Pain Ruin Your Holiday

Don’t Let Pain Ruin Your Holiday Season

There’s no better time of year than the holiday season. Whether you’re decorating your porch for trick-or-treaters, cooking Thanksgiving dinner, hosting the family Christmas morning, or making the most of the new year, there’s a lot of work that goes into these special moments. However, many of us get so caught up in a whirlwind of planning and preparation that we forget to practice proper body mechanics and are left feeling the aches and pains as a consequence. Here’s how you can prepare for the fun festivities ahead and not let pain ruin your holiday season.

Pain Ruin Your Holiday


Cleaning efforts around the house seem to magnify during the holiday season. Unfortunately, vacuuming is one of the most notorious culprits for causing back and shoulder pain. It’s a chore that can quickly cause your lower back to habitually bend forward. Beyond that, it can even lead to intervertebral disc problems.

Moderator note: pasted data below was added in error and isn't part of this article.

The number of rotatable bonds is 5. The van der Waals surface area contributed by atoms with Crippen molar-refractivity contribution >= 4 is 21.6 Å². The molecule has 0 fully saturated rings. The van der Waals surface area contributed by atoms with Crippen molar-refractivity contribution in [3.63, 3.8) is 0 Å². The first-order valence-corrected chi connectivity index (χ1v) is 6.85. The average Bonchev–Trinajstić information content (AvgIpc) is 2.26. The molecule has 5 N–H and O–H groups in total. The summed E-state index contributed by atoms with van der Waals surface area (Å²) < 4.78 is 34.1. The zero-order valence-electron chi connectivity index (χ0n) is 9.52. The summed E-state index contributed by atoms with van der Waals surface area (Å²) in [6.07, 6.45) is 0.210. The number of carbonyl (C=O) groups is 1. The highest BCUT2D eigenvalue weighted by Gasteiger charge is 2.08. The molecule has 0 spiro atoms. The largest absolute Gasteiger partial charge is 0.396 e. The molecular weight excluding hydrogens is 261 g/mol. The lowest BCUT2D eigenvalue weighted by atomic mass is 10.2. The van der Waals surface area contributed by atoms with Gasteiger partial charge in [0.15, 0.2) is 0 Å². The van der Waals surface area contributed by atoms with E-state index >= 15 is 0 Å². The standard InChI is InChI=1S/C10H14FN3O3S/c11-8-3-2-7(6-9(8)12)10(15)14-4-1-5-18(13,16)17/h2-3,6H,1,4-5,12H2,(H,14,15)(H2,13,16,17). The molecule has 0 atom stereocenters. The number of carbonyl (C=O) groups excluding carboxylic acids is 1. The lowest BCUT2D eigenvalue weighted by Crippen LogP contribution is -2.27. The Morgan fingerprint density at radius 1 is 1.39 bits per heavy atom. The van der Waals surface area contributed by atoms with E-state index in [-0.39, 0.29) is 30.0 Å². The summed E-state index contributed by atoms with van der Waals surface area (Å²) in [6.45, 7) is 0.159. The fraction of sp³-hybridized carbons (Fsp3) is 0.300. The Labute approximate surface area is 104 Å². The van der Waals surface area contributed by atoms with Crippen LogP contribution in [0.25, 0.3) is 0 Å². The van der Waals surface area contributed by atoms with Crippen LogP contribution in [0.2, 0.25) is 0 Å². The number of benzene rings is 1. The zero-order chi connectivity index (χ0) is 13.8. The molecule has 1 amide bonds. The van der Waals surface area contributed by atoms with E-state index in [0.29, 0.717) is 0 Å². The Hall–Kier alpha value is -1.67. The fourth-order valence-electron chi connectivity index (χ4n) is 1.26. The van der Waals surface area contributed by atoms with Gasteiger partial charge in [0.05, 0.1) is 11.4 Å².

To protect your back, stand up tall while holding the vacuum in front of you. Instead of extending your arms forward to push the vacuum back and forth, keep your elbows in a locked position close to your body and walk with the vacuum. 


To vacuum underneath furniture, simply kneel down in a stable position and use the hose attachments. Try breaking your vacuuming up into smaller sections or by room so you don’t overexert yourself. You’re far more likely to begin slouching the more fatigued you become.


When it comes to laundry, maintaining proper posture is key to preventing back and shoulder pain. For front-loading washers and dryers, kneel down or use a firm, stable chair to sit on while loading and unloading your clothes. Avoid over-extending and aggressive twisting motions, as these movements can be risky and even throw off your balance. 

Break the loads into smaller, lighter weighing piles so they are easier to manage and won’t put excessive force on your back or neck. It’s important to place your laundry basket on a chair or table, preferably the same height as the laundry machines, to minimize the amount of bending and reaching.